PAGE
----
The first use I can find in the NY Times of the phrase “jobless recovery” comes from an article dated October 12, 1991. Some – emphasis on that word – of the similarities between then and now are striking:
"The consumer did come out of the closet in the spring," said Nicholas Perna, chief economist at the Connecticut National Bank. "The problem is that they ran straight into a jobless recovery."
The economy has generated just 224,000 jobs since April. Many large companies as well as state and local governments continue to announce cost-cutting measures that include layoffs, and few executives expect the kind of rip-roaring job growth that followed the deep 1981-82 recession.
"The growth in the economy has come mostly from rising productivity, not new jobs," Mr. Perna said.
That has kept consumers who have held on to their jobs feeling anxious. Confidence surged in March after the Persian Gulf war ended but "has been moving sideways ever since," said Richard Curtin, director of the Consumer Survey Research Center at the University of Michigan.
Lacking the Cash
And incomes, which have been inching up, have not recovered from the recession yet. On average, each American consumer lost about $450 in after-tax income in the recession and has recouped just $100 of that loss, according to David Kelly, an economist at Data Resources Inc. "The glass is just one-quarter full," he said.
So far, consumers have been squeezing their savings, freeing up ready money by paying off debt, and benefiting from lower inflation. But spending cannot continue to climb much faster than income for long. So with job growth likely to stay anemic, Mr. Kelly said he expected consumer spending to rise at just a 2 percent rate in the fall.
Employment peaked in June 1990 at 109,817,000. It troughed 11 months later at 108,196,000, for a loss of 1.6 million jobs. It returned to the previous peak 21 months later, in February 1993, when it hit 109,967,000. In other words, it took 32 months from start to finish to re-attain the previous peak.
Fast forward to the 2001 jobless recovery. Employment peaked in February 2001 at 132,530,000. We then did a slow bleed for some 30 months, hitting a trough in August 2003 at 129,822,000, for a loss of 2.7 million jobs. 18 months after that, in February 2005, we re-attained the previous peak as we got back to 132,720,000. All in, reaching the previous peak took some 48 months, making the last recession’s recovery even more jobless.
As of last Friday’s jobs report, we have now lost some 7.2 million jobs since the peak in employment that we hit in December 2007. We’re now 22 months in and still losing 263,000 jobs/month.
Via FRED, I have taken the average jobs numbers for the previous two “jobless” recoveries and overlaid our current recession. In addition, I have added an employment forecast provided by a friend who works as an economist at one of the country’s Federal Reserve Banks (frankly, I think he’s a bit optimistic, but we’ll go with it for now). Here’s what we see (click for larger image):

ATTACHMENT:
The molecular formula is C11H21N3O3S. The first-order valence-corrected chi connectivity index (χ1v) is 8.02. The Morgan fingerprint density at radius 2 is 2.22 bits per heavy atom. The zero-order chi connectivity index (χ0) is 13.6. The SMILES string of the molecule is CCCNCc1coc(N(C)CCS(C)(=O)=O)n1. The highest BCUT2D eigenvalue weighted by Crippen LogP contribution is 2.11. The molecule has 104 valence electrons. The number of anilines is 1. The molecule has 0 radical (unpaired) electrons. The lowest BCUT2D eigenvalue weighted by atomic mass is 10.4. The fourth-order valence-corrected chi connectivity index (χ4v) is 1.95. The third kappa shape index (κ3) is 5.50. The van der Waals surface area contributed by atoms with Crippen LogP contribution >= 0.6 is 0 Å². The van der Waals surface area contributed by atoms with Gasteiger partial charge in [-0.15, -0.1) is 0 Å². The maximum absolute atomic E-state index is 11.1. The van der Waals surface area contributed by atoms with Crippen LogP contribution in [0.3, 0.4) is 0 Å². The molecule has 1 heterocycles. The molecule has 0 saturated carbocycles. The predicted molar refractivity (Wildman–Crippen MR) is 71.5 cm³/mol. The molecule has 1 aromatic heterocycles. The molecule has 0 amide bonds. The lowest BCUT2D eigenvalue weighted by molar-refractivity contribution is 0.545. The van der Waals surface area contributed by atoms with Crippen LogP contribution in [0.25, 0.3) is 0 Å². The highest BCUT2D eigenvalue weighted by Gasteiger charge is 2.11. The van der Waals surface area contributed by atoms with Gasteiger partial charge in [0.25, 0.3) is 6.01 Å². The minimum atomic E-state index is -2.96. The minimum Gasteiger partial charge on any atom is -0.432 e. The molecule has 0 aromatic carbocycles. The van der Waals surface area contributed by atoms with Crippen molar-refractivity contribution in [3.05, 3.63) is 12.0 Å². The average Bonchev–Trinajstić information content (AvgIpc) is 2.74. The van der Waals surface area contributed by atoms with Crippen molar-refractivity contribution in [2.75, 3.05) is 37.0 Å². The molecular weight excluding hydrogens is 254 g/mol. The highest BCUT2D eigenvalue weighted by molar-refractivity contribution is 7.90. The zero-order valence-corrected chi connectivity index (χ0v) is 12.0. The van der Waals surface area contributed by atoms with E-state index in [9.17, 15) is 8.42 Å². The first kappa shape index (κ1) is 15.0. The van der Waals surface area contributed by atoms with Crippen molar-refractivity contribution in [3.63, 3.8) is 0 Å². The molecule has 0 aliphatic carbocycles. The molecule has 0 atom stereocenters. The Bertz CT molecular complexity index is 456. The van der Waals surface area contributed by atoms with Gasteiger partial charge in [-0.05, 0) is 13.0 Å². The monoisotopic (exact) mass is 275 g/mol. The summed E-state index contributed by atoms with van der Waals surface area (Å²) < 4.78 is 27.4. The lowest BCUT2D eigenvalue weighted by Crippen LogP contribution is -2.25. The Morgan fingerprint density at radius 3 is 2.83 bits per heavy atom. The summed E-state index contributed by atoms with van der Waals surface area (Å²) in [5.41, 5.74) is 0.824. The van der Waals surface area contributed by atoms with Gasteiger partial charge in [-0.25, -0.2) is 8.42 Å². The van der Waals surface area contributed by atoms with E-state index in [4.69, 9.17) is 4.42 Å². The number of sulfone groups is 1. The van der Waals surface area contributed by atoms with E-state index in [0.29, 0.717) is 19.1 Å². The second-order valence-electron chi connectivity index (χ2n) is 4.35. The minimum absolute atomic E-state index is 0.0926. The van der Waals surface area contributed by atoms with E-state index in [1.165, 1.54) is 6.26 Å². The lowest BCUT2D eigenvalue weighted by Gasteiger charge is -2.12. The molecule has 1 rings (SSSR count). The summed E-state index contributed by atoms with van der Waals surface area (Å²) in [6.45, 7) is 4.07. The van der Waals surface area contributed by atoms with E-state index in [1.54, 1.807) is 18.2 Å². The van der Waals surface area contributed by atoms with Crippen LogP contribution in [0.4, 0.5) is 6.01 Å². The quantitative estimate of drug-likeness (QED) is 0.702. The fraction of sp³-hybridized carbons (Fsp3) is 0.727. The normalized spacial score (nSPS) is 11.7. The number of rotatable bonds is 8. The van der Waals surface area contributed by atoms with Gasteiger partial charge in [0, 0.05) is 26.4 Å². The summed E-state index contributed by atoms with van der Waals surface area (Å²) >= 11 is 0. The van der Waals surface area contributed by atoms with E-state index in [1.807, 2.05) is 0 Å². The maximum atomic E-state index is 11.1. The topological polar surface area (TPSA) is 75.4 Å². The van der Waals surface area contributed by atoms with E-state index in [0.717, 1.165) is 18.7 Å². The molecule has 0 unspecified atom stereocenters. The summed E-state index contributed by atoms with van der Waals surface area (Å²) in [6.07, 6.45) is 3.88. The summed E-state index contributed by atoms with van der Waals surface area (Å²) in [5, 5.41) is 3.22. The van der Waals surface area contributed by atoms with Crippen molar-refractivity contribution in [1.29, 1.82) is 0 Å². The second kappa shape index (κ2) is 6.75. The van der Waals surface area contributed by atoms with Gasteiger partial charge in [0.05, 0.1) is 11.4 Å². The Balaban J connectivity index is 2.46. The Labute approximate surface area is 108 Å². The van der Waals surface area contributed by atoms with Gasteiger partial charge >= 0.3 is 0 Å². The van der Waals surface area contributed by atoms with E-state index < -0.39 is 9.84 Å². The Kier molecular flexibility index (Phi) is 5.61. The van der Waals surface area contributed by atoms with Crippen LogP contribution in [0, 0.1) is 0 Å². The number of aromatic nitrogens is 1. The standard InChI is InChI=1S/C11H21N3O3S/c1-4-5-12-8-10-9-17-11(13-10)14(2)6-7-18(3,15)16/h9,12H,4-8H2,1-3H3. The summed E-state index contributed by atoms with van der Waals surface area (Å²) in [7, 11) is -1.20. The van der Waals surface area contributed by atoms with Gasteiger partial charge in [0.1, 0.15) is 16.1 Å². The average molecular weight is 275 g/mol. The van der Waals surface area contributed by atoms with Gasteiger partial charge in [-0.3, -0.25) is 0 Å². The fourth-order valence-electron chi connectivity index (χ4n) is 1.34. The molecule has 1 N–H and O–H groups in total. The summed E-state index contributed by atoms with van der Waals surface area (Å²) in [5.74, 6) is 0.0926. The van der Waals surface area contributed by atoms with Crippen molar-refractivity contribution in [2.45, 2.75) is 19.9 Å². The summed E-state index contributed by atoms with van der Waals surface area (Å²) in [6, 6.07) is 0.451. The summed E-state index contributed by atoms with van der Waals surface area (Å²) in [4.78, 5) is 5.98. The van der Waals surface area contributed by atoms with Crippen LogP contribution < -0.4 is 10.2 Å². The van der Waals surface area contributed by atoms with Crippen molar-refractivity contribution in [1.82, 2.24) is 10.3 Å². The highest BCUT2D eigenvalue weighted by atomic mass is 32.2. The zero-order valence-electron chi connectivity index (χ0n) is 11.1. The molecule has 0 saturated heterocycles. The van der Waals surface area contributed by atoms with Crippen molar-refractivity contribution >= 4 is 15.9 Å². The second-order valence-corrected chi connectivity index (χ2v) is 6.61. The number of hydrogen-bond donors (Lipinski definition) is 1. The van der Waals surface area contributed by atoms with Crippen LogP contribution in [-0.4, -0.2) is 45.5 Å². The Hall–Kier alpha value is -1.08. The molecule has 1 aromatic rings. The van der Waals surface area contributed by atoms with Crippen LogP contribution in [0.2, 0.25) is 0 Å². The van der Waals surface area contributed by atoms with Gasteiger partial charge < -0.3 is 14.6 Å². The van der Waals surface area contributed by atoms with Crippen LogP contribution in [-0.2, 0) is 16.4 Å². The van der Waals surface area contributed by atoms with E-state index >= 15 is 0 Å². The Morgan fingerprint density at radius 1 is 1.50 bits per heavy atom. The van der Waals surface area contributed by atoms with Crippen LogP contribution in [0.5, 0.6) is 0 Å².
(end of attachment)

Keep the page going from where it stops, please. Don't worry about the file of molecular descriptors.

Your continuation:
This chart scares me. (Lots of charts I make scare me; I don't know why I keep making them.)
The first thing that jumps out at me is how severely the labor market is contracting relative to the last two recessions. Second, though I think my Fed friend is a good economist, I do have a hard time buying into his forecast, which essentially calls for positive NFP prints starting next month and continuing for the next 14 months (and beyond).
Now, 36 months takes us to December 2010, at which point we will still be woefully behind the average jobs recovery of the last two recessions. I'd guess we'll still be behind the eight ball in December 2011, fully 48 months after the onset of the recession.
On a very related note, there was nothing -- nada, zilch -- in last week's employment report that hinted of recovery in the labor market. The headline number was worse than expected. Had a number of folks not dropped out of the labor market, the unemployment rate would have breached 10%. The most all-inclusive measure of labor market weakness -- the U-6 report -- climbed from 16.8% to another new record, 17%. And it's hard for me to buy into the argument that the report wasn't as bad as it looked because 53,000 of the jobs lost were government employees. Do those folks not shop? Not have to put food on the table, gas in the car, pay the mortgage?
And I'd be remiss if I didn't point out that in last Friday's release, the BLS announced wholesale backward-revisions:
"The preliminary estimate of the benchmark revision indicates a downward adjustment to March 2009 total nonfarm employment of 824,000 (0.6 percent)."
That's 824,000 more jobs lost than the 7.2 million we've alredy recorded, meaning that when these revisions are incorporated in a few months, the total for the period will be over 8 million, making the chart above all the more scary. Barry Ritholtz has more on the farce that is otherwise known as the Birth/Death adjustment.
On another related note, the Wall St. Journal reported on Friday:
Consumer bankruptcies topped one million for the first nine months of this year, the highest point since the system was overhauled in 2005.[...]
"Bankruptcy filings continue to climb as consumers look to shelter themselves from the effects of rising unemployment rates and housing debt," the institute's Executive Director Samuel J. Gerdano said.
My ongoing fear is that any semblance of recovery is going to be very elusive absent the participation of the consumer.
I've not seen a green shoot in a while, and I'm becoming fearful now that Cash for Clunkers is gone, the first-time homebuyer credit is going to (possibly) expire, and we got a scrape-along-the-bottom series of non-Armaggedon-like numbers, we've got nowhere to go. The stock market may -- stress "may" -- have also come to that realization over these past couple of weeks. It would appear the burden may have shifted to the green-shooters for now.